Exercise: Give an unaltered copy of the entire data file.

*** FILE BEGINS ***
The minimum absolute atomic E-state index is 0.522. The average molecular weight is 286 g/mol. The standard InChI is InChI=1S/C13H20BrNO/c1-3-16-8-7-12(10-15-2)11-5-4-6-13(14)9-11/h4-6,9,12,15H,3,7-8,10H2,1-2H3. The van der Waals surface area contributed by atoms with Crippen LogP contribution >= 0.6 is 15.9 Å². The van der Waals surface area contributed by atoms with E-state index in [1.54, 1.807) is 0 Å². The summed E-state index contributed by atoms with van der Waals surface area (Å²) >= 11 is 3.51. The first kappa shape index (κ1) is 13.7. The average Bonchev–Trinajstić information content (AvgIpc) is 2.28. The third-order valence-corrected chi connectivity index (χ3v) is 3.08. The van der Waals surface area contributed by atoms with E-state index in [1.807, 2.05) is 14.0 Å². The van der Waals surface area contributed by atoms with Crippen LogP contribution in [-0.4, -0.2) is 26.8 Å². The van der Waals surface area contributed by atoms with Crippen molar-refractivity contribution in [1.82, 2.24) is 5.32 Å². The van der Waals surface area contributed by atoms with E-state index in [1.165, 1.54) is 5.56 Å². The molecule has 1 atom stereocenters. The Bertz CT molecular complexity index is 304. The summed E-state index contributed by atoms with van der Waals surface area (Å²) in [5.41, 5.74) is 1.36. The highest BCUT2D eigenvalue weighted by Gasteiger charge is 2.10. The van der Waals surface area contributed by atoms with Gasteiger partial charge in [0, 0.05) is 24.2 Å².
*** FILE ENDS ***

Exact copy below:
The minimum absolute atomic E-state index is 0.522. The average molecular weight is 286 g/mol. The standard InChI is InChI=1S/C13H20BrNO/c1-3-16-8-7-12(10-15-2)11-5-4-6-13(14)9-11/h4-6,9,12,15H,3,7-8,10H2,1-2H3. The van der Waals surface area contributed by atoms with Crippen LogP contribution >= 0.6 is 15.9 Å². The van der Waals surface area contributed by atoms with E-state index in [1.54, 1.807) is 0 Å². The summed E-state index contributed by atoms with van der Waals surface area (Å²) >= 11 is 3.51. The first kappa shape index (κ1) is 13.7. The average Bonchev–Trinajstić information content (AvgIpc) is 2.28. The third-order valence-corrected chi connectivity index (χ3v) is 3.08. The van der Waals surface area contributed by atoms with E-state index in [1.807, 2.05) is 14.0 Å². The van der Waals surface area contributed by atoms with Crippen LogP contribution in [-0.4, -0.2) is 26.8 Å². The van der Waals surface area contributed by atoms with Crippen molar-refractivity contribution in [1.82, 2.24) is 5.32 Å². The van der Waals surface area contributed by atoms with E-state index in [1.165, 1.54) is 5.56 Å². The molecule has 1 atom stereocenters. The Bertz CT molecular complexity index is 304. The summed E-state index contributed by atoms with van der Waals surface area (Å²) in [5.41, 5.74) is 1.36. The highest BCUT2D eigenvalue weighted by Gasteiger charge is 2.10. The van der Waals surface area contributed by atoms with Gasteiger partial charge in [0, 0.05) is 24.2 Å².